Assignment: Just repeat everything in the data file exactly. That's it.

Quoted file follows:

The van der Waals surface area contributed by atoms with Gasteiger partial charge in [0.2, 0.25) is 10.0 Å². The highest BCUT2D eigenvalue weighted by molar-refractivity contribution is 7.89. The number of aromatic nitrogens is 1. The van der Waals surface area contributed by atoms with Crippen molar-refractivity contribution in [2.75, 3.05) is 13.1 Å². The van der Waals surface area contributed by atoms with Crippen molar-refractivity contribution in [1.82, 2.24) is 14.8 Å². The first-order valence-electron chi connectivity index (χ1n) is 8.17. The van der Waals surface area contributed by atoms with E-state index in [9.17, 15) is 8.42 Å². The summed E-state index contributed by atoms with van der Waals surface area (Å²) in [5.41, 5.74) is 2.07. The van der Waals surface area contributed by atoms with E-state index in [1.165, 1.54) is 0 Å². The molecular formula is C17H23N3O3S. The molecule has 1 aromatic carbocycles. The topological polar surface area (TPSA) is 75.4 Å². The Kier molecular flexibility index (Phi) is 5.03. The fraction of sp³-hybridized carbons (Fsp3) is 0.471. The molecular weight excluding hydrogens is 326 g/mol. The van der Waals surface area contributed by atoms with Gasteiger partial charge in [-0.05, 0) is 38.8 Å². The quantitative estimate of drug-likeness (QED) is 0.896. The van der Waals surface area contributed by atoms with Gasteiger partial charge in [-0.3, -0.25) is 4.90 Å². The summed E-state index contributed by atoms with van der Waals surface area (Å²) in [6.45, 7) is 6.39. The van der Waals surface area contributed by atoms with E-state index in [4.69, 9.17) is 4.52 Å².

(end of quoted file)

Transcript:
The van der Waals surface area contributed by atoms with Gasteiger partial charge in [0.2, 0.25) is 10.0 Å². The highest BCUT2D eigenvalue weighted by molar-refractivity contribution is 7.89. The number of aromatic nitrogens is 1. The van der Waals surface area contributed by atoms with Crippen molar-refractivity contribution in [2.75, 3.05) is 13.1 Å². The van der Waals surface area contributed by atoms with Crippen molar-refractivity contribution in [1.82, 2.24) is 14.8 Å². The first-order valence-electron chi connectivity index (χ1n) is 8.17. The van der Waals surface area contributed by atoms with E-state index in [9.17, 15) is 8.42 Å². The summed E-state index contributed by atoms with van der Waals surface area (Å²) in [5.41, 5.74) is 2.07. The van der Waals surface area contributed by atoms with E-state index in [1.165, 1.54) is 0 Å². The molecular formula is C17H23N3O3S. The molecule has 1 aromatic carbocycles. The topological polar surface area (TPSA) is 75.4 Å². The Kier molecular flexibility index (Phi) is 5.03. The fraction of sp³-hybridized carbons (Fsp3) is 0.471. The molecular weight excluding hydrogens is 326 g/mol. The van der Waals surface area contributed by atoms with Gasteiger partial charge in [-0.05, 0) is 38.8 Å². The quantitative estimate of drug-likeness (QED) is 0.896. The van der Waals surface area contributed by atoms with Gasteiger partial charge in [-0.3, -0.25) is 4.90 Å². The summed E-state index contributed by atoms with van der Waals surface area (Å²) in [6.45, 7) is 6.39. The van der Waals surface area contributed by atoms with E-state index in [4.69, 9.17) is 4.52 Å².